When Microsoft, IBM, Sun and Oracle sign up for the same forum and get together to share standards, it’s an acknowledgement that talking together is the only way to ensure that their disparate web-based applications can work together.
More fundamental is the realisation that they need to collaborate if they are going to persuade customers to buy into their latest products. The days of complete isolationism and the prospect of selling in an entire one-stop infrastructure are long gone.
Ian Taylor, chief technology architect at Microsoft Ireland sums up the change in mindset: “When I was developing systems 20 years ago, we just didn’t think about interoperating with other people’s systems. We just talked about getting the application built and out the door. One of the key design goals was to keep your application as small and tight as you could, which doesn’t lead to good interoperability standards!”
Microsoft was among the first to embrace the idea of web services. “It was a set of standards but no-one had put a handle on it until the concept of XML [extensible mark-up language] and web services emerged. We were undoubtedly the first industry adopter of an open-industry standard way of systems interacting with others.”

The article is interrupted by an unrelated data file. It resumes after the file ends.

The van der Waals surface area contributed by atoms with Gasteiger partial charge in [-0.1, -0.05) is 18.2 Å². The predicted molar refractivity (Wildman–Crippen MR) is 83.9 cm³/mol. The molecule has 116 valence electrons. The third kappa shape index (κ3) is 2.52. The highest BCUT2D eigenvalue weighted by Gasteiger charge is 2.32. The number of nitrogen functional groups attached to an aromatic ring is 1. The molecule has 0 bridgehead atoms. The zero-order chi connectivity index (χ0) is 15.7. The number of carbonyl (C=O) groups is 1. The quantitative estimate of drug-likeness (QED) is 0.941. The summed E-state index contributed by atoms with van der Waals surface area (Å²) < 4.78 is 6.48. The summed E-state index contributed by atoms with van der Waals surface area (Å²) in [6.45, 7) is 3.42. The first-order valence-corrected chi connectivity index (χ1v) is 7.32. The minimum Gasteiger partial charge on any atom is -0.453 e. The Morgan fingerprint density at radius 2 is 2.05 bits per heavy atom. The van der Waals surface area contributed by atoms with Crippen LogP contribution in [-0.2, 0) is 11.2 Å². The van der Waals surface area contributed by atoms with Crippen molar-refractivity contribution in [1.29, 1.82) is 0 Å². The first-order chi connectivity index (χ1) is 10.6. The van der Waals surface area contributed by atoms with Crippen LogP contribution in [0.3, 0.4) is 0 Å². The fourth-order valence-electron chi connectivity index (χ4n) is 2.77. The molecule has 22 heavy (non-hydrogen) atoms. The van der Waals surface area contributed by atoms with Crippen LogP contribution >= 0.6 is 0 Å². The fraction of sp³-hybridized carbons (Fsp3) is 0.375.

He continues: “Two years ago we made a bet on XML. Looking back it might not look like much, but it was surprising at the time that someone like Microsoft would say that data representation through XML was the way forward. We put our money where our mouth was and invested in the technology and started building XML web services into products.”
Other vendors see it slightly differently. “From Microsoft’s perspective, web services are the only way that it would be able to survive in the business environment and interoperate with Java,” says Andy Cleverly of Oracle corporate product marketing. “As an environment for business, Java really scared the Windows platform. They could see the whole environment was increasing so rapidly that it was going to seriously affect Microsoft’s ability to grow its business. Its only option was to move from a completely proprietary Windows solution and to provide interoperability — web services.”
As a sign of the times, even Sun Microsystems has signed up to the concept albeit with more caution. “All the base technologies have been there for quite a while,” says Brian Jordan, business development manager for Sun in Ireland. “These are only extensions of different integration approaches and the standardisation on how you get things to talk together.”
From Sun’s perspective, web services are the means to an end. “You still have to develop things at either end that use the standards,” explains Jordan. “It’s the bit in the middle that has been standardised to get things to talk together. But it’s not the whole story.”
For IBM the strategy is based around meeting customer needs regardless of platforms. John Scully, director of global services, talks of business processes rather than technology, regarding web services as tools for giving customers leverage to get more of what they want, quite often using what they have already got.